£19.95
Red Admiral atalanta 10 larvae
Availability: April/May


Red Admiral Vanessa atalanta 

This is not a species for a beginner. Eggs are so small that a lens is needed to see them. When sent as larvae, as these are, they are usually tiny, needing a strong lens to see them before they start making leaf-tents. This is no problem for an experienced breeder, but is not as easy to look after as larvae that arrive at a visible size or as a cluster.

The larvae are solitary and make a nettle leaf into a tent. Inside the leaf tent the larva develops quickly in warm weather, sometimes moving to a bigger tent

The final shelter is where the larva hangs up and pupates. The butterflies will emerge this summer.  If you can keep them on growing foodplant, either potted or sleeved outside, this is the best way to accommodate their need for fresh food as a shelter.

 Larvae are too small  to be put into a cage or aquarium. They are best reared on growing foodplant, enclosed in a sleeve.

 

 

 

 

 

£16.95
Painted Lady cardui 10 larvae
Availability: NOW


Painted Lady Vanessa cardui
Orders will be sent feeding on diet instead of leaf. This means they travel better in the journey by post, and they can be changed to leaf on arrival.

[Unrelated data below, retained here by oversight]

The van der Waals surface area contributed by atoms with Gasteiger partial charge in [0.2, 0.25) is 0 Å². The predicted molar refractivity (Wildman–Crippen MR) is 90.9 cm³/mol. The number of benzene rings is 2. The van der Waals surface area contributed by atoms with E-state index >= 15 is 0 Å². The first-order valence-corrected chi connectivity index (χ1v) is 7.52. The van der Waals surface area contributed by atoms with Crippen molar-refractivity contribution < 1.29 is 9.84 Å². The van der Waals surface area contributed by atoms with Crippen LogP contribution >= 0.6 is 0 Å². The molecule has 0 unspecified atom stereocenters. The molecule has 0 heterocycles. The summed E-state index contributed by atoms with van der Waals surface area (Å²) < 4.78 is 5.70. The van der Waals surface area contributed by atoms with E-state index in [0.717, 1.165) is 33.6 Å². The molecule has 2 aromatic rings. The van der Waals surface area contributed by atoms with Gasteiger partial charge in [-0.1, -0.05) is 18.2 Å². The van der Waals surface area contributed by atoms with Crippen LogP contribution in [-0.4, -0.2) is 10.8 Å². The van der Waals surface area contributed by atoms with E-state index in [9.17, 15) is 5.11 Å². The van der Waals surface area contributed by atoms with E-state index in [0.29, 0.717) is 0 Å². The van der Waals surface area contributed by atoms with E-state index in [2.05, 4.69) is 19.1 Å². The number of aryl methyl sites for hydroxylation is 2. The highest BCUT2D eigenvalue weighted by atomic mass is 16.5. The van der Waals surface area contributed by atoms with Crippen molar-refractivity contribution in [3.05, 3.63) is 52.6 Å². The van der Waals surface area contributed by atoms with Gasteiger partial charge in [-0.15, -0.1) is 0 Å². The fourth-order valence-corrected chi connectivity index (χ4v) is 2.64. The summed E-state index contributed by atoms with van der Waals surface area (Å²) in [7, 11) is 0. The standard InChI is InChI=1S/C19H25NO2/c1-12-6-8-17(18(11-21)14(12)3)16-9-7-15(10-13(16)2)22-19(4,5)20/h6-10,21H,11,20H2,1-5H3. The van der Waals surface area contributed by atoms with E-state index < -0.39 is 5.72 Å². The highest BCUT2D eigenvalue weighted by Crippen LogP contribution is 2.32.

POSTAL DELAYS At present Royal Mail is under pressure due to the Covid 19 crisis. Please be patient if your order takes more days than usual and please refrain from expressing anger if the delay has caused loss of livestock.     Everyone is doing their best!   Thank you.

The Painted Lady butterfly occurs in more continents of the world than any other butterfly. The larvae are easy to rear on Thistle (its preferred food plant), Burdock, Stinging Nettle, Mallow, Hollyhock and will often take other foodplants. 

Each larva lives solitarily from birth. It spins a protective silk cover, living at first off the leaf cuticle. When possible, keep the larvae on a growing foodplant, which enables the caterpillar to make its silk cover, and move on to fresh food when it requires. If kept on cut food, please ensure that the plant is kept fresh and changed before the quality of the food suffers. This of course applies to all species, but the method has to take into account the solitary habit of the larva, and its protective silk. The best way is to enclose pot and foodplant in a sleeve. The WWB zipped sleeves make this a very convenient rearing method.